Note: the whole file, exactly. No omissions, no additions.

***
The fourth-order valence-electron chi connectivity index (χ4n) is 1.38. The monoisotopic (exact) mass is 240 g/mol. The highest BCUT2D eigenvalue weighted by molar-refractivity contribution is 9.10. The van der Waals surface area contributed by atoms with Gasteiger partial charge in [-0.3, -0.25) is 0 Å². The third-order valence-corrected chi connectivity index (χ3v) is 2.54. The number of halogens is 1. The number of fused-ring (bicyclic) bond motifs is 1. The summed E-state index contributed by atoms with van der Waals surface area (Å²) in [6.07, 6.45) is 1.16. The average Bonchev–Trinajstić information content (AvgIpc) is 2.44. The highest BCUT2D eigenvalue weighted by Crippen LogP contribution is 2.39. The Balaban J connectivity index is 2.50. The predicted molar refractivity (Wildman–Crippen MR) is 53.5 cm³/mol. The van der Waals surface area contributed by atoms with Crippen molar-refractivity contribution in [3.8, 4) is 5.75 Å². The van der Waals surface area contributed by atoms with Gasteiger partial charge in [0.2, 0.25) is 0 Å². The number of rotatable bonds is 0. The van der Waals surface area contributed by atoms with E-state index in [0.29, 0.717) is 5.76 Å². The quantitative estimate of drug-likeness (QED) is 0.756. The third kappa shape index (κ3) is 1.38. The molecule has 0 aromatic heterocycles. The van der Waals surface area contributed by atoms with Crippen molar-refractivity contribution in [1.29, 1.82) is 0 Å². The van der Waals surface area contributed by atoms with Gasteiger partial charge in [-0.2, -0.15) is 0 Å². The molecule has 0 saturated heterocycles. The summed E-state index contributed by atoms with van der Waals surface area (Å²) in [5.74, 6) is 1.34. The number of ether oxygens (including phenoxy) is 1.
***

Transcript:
The fourth-order valence-electron chi connectivity index (χ4n) is 1.38. The monoisotopic (exact) mass is 240 g/mol. The highest BCUT2D eigenvalue weighted by molar-refractivity contribution is 9.10. The van der Waals surface area contributed by atoms with Gasteiger partial charge in [-0.3, -0.25) is 0 Å². The third-order valence-corrected chi connectivity index (χ3v) is 2.54. The number of halogens is 1. The number of fused-ring (bicyclic) bond motifs is 1. The summed E-state index contributed by atoms with van der Waals surface area (Å²) in [6.07, 6.45) is 1.16. The average Bonchev–Trinajstić information content (AvgIpc) is 2.44. The highest BCUT2D eigenvalue weighted by Crippen LogP contribution is 2.39. The Balaban J connectivity index is 2.50. The predicted molar refractivity (Wildman–Crippen MR) is 53.5 cm³/mol. The van der Waals surface area contributed by atoms with Crippen molar-refractivity contribution in [3.8, 4) is 5.75 Å². The van der Waals surface area contributed by atoms with Gasteiger partial charge in [0.2, 0.25) is 0 Å². The number of rotatable bonds is 0. The van der Waals surface area contributed by atoms with E-state index in [0.29, 0.717) is 5.76 Å². The quantitative estimate of drug-likeness (QED) is 0.756. The third kappa shape index (κ3) is 1.38. The molecule has 0 aromatic heterocycles. The van der Waals surface area contributed by atoms with Crippen molar-refractivity contribution in [1.29, 1.82) is 0 Å². The van der Waals surface area contributed by atoms with Gasteiger partial charge in [-0.2, -0.15) is 0 Å². The molecule has 0 saturated heterocycles. The summed E-state index contributed by atoms with van der Waals surface area (Å²) in [5.74, 6) is 1.34. The number of ether oxygens (including phenoxy) is 1.